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Research Spending & Results

Award Detail

Awardee:UNIVERSITY OF DELAWARE
Doing Business As Name:University of Delaware
PD/PI:
  • Wei-Jun Cai
  • (302) 831-2839
  • wcai@udel.edu
Award Date:10/31/2017
Estimated Total Award Amount: $ 40,933
Funds Obligated to Date: $ 40,933
  • FY 2018=$40,933
Start Date:11/01/2017
End Date:10/31/2018
Transaction Type:Grant
Agency:NSF
Awarding Agency Code:4900
Funding Agency Code:4900
CFDA Number:47.050
Primary Program Source:040100 NSF RESEARCH & RELATED ACTIVIT
Award Title or Description:Collaborative Research: A RAPID response to Hurricane Harvey's impacts on coastal carbon cycle, metabolic balance and ocean acidification
Federal Award ID Number:1760660
DUNS ID:059007500
Parent DUNS ID:059007500
Program:CHEMICAL OCEANOGRAPHY
Program Officer:
  • Henrietta N. Edmonds
  • (703) 292-8029
  • hedmonds@nsf.gov

Awardee Location

Street:210 Hullihen Hall
City:Newark
State:DE
ZIP:19716-2553
County:Newark
Country:US
Awardee Cong. District:00

Primary Place of Performance

Organization Name:LUMCON
Street:8124 Highway 56
City:Chauvin
State:LA
ZIP:70344-2110
County:Chauvin
Country:US
Cong. District:01

Abstract at Time of Award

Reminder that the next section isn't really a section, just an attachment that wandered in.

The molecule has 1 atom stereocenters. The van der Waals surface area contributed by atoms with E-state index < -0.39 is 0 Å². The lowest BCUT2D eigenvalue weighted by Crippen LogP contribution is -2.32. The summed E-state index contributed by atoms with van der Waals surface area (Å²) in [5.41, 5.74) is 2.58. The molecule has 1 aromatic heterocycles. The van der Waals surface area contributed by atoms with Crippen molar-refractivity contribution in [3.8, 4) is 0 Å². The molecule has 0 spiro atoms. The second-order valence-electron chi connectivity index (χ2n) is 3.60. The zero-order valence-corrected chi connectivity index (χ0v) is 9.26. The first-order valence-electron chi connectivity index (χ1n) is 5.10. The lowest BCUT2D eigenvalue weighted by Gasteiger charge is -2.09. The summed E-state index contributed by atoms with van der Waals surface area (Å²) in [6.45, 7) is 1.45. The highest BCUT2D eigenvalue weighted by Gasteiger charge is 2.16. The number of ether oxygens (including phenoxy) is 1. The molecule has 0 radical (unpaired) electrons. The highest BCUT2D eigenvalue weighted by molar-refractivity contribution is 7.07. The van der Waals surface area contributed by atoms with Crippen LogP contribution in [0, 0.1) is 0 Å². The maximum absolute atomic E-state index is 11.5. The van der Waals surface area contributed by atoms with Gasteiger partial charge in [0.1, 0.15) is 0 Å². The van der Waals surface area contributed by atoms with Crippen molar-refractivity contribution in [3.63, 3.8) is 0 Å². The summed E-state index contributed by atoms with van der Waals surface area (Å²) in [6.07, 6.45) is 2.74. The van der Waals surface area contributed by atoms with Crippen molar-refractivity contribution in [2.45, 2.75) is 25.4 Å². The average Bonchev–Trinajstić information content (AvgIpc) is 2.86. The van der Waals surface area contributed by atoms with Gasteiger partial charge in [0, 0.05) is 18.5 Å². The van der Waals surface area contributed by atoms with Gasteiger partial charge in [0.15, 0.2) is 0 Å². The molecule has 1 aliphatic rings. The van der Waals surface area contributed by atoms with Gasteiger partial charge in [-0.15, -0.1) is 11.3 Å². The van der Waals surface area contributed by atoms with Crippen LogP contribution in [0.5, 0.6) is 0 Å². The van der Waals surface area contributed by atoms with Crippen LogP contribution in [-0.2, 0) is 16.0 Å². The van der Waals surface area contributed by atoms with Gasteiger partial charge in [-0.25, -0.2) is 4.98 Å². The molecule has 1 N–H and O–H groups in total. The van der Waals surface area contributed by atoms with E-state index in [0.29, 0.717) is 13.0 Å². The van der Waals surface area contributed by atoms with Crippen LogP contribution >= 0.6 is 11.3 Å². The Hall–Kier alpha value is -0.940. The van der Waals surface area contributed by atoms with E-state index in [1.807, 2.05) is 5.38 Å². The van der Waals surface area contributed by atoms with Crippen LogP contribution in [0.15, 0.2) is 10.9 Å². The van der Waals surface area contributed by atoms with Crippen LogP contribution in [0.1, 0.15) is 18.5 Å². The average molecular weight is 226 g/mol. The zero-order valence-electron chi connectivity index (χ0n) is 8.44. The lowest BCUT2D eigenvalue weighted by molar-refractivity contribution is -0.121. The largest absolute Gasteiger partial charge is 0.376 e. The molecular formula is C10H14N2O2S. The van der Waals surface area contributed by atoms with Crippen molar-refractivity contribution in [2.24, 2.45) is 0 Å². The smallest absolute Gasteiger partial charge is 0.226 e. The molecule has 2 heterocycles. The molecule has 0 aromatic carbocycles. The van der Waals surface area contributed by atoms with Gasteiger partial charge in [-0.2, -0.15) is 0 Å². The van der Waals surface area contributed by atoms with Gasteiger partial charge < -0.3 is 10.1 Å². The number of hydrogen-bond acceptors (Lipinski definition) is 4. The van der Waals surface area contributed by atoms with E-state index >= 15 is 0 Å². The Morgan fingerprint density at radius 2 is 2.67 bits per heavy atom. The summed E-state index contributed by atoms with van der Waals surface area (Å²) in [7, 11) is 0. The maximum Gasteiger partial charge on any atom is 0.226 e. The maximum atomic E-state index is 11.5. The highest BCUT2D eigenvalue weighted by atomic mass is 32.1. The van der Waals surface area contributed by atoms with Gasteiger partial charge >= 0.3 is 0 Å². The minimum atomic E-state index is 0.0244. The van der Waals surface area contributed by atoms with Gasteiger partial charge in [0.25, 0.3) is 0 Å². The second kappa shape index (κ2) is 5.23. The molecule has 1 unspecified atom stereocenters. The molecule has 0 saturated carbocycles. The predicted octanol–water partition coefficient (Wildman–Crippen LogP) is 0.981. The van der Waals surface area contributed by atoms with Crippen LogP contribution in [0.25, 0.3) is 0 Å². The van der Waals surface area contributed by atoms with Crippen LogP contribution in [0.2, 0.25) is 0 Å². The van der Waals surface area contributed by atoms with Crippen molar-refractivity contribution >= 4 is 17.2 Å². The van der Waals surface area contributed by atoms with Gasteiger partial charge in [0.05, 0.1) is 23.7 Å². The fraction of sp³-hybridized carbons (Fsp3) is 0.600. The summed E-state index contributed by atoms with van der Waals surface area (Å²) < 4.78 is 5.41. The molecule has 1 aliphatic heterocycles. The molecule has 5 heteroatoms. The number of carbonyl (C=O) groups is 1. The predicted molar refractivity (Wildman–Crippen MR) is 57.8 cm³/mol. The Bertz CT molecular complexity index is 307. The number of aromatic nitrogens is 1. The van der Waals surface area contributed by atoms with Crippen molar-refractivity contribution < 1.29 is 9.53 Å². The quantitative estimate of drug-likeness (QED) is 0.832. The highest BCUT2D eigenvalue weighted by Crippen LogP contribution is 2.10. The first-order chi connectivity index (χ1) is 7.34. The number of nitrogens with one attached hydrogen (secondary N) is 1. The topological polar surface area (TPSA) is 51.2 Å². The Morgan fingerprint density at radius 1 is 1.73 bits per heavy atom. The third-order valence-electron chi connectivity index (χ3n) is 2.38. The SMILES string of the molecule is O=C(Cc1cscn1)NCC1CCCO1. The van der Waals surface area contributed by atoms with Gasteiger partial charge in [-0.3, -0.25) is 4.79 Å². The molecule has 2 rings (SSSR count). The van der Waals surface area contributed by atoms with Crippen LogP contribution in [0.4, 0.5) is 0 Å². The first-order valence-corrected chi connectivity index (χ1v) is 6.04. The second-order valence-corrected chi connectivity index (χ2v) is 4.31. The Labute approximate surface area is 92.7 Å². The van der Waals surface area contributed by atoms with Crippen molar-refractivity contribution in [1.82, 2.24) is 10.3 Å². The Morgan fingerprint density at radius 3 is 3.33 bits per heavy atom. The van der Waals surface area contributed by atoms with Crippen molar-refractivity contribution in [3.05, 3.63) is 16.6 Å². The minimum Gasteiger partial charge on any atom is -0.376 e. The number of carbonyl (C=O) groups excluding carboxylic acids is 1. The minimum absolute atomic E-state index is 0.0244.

Understanding how extreme events, like hurricanes, impact coastal ecosystems and the cycling of elements like carbon and oxygen, is important for improving our ability to predict how the global carbon cycle will respond to climate. This team of investigators, who have already been working together on understanding the carbon cycle in the Gulf of Mexico continental shelves, have important recent data against which to measure the effects of the passage of Hurricane Harvey in August, 2017. They will sample the waters and sediments of the northwestern Gulf of Mexico in September, October, and January to assess Harvey's impacts on a timescale of weeks to months. The researchers pose three specific questions: 1. Will the region become a major source of carbon dioxide to the atmosphere, releasing carbon accumulated in the bottom water and sediments, and will this potential impact be faster and greater than during normal fall and winter mixing events? Will this process acidify the surface water and for how long? 2. Will the metabolic balance be substantially pushed toward net heterotrophy as a result of the storm in comparison to other years? 3. Can the amount of material delivered or redeposited across the continental shelf by a tropical cyclone be considerably larger than that related to winter storm systems? The PIs will measure water column nutrients, oxygen, organic carbon, and inorganic carbon system parameters; determine water column and benthic metabolic and nutrient flux rates; and sediment organic matter deposition rates. They will also collect end member river samples. They will compare the immediate (mid-Sept) but limited post-hurricane data and one-month post-hurricane, more detailed data with those collected in July and April to study the impacts of the storms. they will also compare 2017-2018 seasonal data to seasonal data over the same region collected in the past (2006-2008 and 2009-2010). They will also compare the impacts of Hurricane Harvey to those of Hurricanes Katrina and Rita (2005) and Tropical Storm Cindy (June 2017). The project will involve graduate and postdoctoral research and work to communicate results to the public.

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